Big Bird actor had been in talks with NASA to join doomed Challenger flight

"We knew it was a disaster. It made my scalp crawl to think I was supposed to be on that," Spinney recalled.
Big Bird actor Caroll Spinney had been in talks with NASA to join the Challenger shuttle flight, which exploded after liftoff in 1986.
Big Bird actor Caroll Spinney had been in talks with NASA to join the Challenger shuttle flight, which exploded after liftoff in 1986.Getty Images

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/ Source: TODAY
By Alyssa Newcomb

Big Bird actor Caroll Spinney, who died on Sunday at the age of 85, recalled watching the Challenger Shuttle explode in 1986 and having a terrible feeling: that could have been him.

NASA had been in talks with Spinney about possibly sending Big Bird to space as a way to get more children interested in science, however Spinney, and his 8-foot-2 costume weren't given a seat on the doomed flight. Instead, NASA sent Christa McAuliffe, a teacher from Concord, New Hampshire.

The "Sesame Street" team took a break from filming to watch the shuttle take off on January 28, 1986.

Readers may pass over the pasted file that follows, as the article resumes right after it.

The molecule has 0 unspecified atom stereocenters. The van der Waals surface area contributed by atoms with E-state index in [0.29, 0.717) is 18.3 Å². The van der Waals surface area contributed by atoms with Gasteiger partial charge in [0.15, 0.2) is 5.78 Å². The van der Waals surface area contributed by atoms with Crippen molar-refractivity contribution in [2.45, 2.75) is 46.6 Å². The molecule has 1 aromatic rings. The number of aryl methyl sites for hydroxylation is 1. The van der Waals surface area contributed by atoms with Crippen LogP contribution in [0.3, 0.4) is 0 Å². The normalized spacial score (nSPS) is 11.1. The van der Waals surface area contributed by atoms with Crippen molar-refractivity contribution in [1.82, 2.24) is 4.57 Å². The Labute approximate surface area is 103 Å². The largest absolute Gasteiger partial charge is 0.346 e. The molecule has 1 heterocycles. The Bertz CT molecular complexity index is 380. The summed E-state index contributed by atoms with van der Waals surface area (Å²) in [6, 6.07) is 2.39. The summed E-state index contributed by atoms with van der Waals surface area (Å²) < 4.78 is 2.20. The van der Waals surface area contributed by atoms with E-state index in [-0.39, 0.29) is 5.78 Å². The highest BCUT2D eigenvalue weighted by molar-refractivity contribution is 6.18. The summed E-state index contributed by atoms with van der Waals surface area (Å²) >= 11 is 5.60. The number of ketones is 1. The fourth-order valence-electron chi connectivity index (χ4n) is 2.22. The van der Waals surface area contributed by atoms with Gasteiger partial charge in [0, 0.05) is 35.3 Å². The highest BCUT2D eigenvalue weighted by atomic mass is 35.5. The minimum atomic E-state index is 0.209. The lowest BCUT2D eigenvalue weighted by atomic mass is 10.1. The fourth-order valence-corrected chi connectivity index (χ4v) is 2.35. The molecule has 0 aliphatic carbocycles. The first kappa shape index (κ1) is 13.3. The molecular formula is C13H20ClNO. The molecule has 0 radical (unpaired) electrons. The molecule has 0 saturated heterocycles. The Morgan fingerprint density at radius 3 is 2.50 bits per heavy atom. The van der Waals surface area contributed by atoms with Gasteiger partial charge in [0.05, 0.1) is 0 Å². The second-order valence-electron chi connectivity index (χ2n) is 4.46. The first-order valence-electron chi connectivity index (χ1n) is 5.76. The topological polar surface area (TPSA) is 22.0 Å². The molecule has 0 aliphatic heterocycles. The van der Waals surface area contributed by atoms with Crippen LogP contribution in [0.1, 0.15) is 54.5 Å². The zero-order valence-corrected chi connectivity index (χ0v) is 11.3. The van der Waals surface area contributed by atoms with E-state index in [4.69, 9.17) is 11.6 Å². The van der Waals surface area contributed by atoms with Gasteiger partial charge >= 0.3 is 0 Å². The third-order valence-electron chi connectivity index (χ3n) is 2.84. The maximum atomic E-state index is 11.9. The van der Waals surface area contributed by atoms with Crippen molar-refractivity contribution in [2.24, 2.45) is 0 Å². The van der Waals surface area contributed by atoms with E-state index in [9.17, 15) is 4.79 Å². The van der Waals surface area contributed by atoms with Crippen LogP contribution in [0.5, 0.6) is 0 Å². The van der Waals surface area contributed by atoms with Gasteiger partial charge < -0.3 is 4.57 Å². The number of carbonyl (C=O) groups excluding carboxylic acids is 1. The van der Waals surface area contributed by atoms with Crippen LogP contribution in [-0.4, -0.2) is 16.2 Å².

"All of a sudden, it goes boom and I said, 'Oh my God,'" Spinney told TODAY's Jenna Bush Hager during an interview in 2015. "We all started crying. We knew it was a disaster. It made my scalp crawl to think I was supposed to be on that."

The story has made the rounds over the years, and was told again in "I am Big Bird," a 2014 documentary that gave "Sesame Street" fans an intimate look at the man behind that big, yellow beak.

After the documentary was released, NASA confirmed that it had been in initial talks with "Sesame Street" to send Big Bird and his teddy bear, Radar, into space.

"In 1984, NASA created the Space Flight Participant Program to select teachers, journalists, artists and other people who could bring their unique perspective to the human spaceflight experience as a passenger on the space shuttle," NASA said in a statement to NBC News. "A review of past documentation shows there were initial conversations with 'Sesame Street' regarding their potential participation on a Challenger flight, but that plan was never approved."

Author and puppeteer Caroll Spinney poses for a photo at the 15th Annual Sesame Workshop Benefit Gala at Cipriani 42nd Street on May 31, 2017 in New York City.Mike Coppola / WireImage

After the explosion, the space flight participant program was closed.

While the moment haunted Spinney, he went on to continue playing Big Bird and Oscar the Grouch until he retired last year, marking an incredible 50-year run on television.

"Oscar is kind of cool. It is fun to play somebody very different than oneself," Spinney told TODAY. "On the other hand, Big Bird is my kid. In some ways, I love him best."

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